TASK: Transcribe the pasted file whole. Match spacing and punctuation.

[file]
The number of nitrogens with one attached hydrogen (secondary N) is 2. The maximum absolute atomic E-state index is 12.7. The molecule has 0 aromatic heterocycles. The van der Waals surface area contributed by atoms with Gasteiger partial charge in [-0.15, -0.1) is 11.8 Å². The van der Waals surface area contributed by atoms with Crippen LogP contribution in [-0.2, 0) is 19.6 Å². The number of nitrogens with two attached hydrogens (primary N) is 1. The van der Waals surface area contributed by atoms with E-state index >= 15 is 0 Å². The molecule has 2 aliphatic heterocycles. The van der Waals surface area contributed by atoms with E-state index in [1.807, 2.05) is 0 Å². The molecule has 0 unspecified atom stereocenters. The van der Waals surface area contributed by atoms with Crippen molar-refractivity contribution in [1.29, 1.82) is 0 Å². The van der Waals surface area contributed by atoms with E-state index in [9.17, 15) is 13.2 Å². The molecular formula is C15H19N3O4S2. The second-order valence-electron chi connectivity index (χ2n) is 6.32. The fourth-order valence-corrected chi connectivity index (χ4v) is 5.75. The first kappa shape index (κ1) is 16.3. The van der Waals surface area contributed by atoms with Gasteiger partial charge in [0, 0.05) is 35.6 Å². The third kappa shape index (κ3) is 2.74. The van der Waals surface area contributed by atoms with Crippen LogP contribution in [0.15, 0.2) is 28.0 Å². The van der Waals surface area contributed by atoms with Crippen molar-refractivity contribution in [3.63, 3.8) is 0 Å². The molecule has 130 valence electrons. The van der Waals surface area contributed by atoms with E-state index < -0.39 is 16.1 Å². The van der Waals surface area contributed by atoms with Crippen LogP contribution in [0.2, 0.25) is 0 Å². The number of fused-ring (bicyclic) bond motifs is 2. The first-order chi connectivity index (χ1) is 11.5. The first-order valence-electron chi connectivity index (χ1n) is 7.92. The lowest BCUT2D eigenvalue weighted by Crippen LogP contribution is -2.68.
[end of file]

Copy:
The number of nitrogens with one attached hydrogen (secondary N) is 2. The maximum absolute atomic E-state index is 12.7. The molecule has 0 aromatic heterocycles. The van der Waals surface area contributed by atoms with Gasteiger partial charge in [-0.15, -0.1) is 11.8 Å². The van der Waals surface area contributed by atoms with Crippen LogP contribution in [-0.2, 0) is 19.6 Å². The number of nitrogens with two attached hydrogens (primary N) is 1. The van der Waals surface area contributed by atoms with E-state index >= 15 is 0 Å². The molecule has 2 aliphatic heterocycles. The van der Waals surface area contributed by atoms with E-state index in [1.807, 2.05) is 0 Å². The molecule has 0 unspecified atom stereocenters. The van der Waals surface area contributed by atoms with Crippen molar-refractivity contribution in [1.29, 1.82) is 0 Å². The van der Waals surface area contributed by atoms with E-state index in [9.17, 15) is 13.2 Å². The molecular formula is C15H19N3O4S2. The second-order valence-electron chi connectivity index (χ2n) is 6.32. The fourth-order valence-corrected chi connectivity index (χ4v) is 5.75. The first kappa shape index (κ1) is 16.3. The van der Waals surface area contributed by atoms with Gasteiger partial charge in [0, 0.05) is 35.6 Å². The third kappa shape index (κ3) is 2.74. The van der Waals surface area contributed by atoms with Crippen LogP contribution in [0.15, 0.2) is 28.0 Å². The van der Waals surface area contributed by atoms with Crippen molar-refractivity contribution in [3.63, 3.8) is 0 Å². The molecule has 130 valence electrons. The van der Waals surface area contributed by atoms with E-state index < -0.39 is 16.1 Å². The van der Waals surface area contributed by atoms with Crippen LogP contribution in [0.2, 0.25) is 0 Å². The number of fused-ring (bicyclic) bond motifs is 2. The first-order chi connectivity index (χ1) is 11.5. The first-order valence-electron chi connectivity index (χ1n) is 7.92. The lowest BCUT2D eigenvalue weighted by Crippen LogP contribution is -2.68.